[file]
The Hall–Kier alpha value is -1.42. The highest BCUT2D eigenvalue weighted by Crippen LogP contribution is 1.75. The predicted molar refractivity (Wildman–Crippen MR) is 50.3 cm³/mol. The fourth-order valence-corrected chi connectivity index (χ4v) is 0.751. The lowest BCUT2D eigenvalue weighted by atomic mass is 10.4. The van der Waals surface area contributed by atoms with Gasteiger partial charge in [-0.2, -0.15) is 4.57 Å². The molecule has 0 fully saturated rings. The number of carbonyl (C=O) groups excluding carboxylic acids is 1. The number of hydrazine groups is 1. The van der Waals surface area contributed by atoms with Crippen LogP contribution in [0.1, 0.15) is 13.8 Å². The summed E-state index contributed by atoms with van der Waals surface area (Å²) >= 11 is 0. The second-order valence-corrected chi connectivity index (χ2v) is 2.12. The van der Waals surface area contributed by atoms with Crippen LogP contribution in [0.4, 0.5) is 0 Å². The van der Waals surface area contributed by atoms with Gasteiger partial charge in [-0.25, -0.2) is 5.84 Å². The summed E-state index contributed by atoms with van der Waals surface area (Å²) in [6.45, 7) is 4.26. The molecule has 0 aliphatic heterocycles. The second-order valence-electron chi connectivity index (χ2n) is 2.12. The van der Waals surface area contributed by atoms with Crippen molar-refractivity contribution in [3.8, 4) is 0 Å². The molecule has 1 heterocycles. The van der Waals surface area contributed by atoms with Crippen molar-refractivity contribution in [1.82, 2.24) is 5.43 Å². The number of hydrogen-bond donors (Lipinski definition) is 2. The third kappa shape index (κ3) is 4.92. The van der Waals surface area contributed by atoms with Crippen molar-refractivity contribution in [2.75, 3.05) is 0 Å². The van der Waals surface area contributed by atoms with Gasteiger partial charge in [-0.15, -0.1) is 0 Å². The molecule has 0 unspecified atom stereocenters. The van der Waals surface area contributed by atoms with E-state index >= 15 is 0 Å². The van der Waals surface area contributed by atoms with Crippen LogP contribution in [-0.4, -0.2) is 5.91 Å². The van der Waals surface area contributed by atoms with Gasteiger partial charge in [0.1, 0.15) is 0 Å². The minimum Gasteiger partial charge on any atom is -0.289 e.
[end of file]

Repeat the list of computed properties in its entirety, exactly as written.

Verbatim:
The Hall–Kier alpha value is -1.42. The highest BCUT2D eigenvalue weighted by Crippen LogP contribution is 1.75. The predicted molar refractivity (Wildman–Crippen MR) is 50.3 cm³/mol. The fourth-order valence-corrected chi connectivity index (χ4v) is 0.751. The lowest BCUT2D eigenvalue weighted by atomic mass is 10.4. The van der Waals surface area contributed by atoms with Gasteiger partial charge in [-0.2, -0.15) is 4.57 Å². The molecule has 0 fully saturated rings. The number of carbonyl (C=O) groups excluding carboxylic acids is 1. The number of hydrazine groups is 1. The van der Waals surface area contributed by atoms with Crippen LogP contribution in [0.1, 0.15) is 13.8 Å². The summed E-state index contributed by atoms with van der Waals surface area (Å²) >= 11 is 0. The second-order valence-corrected chi connectivity index (χ2v) is 2.12. The van der Waals surface area contributed by atoms with Crippen LogP contribution in [0.4, 0.5) is 0 Å². The van der Waals surface area contributed by atoms with Gasteiger partial charge in [-0.25, -0.2) is 5.84 Å². The summed E-state index contributed by atoms with van der Waals surface area (Å²) in [6.45, 7) is 4.26. The molecule has 0 aliphatic heterocycles. The second-order valence-electron chi connectivity index (χ2n) is 2.12. The van der Waals surface area contributed by atoms with Crippen molar-refractivity contribution in [3.8, 4) is 0 Å². The molecule has 1 heterocycles. The van der Waals surface area contributed by atoms with Crippen molar-refractivity contribution in [1.82, 2.24) is 5.43 Å². The number of hydrogen-bond donors (Lipinski definition) is 2. The third kappa shape index (κ3) is 4.92. The van der Waals surface area contributed by atoms with Crippen molar-refractivity contribution in [2.75, 3.05) is 0 Å². The van der Waals surface area contributed by atoms with Gasteiger partial charge in [-0.15, -0.1) is 0 Å². The molecule has 0 unspecified atom stereocenters. The van der Waals surface area contributed by atoms with E-state index >= 15 is 0 Å². The van der Waals surface area contributed by atoms with Crippen LogP contribution in [-0.4, -0.2) is 5.91 Å². The van der Waals surface area contributed by atoms with Gasteiger partial charge in [0.1, 0.15) is 0 Å². The minimum Gasteiger partial charge on any atom is -0.289 e.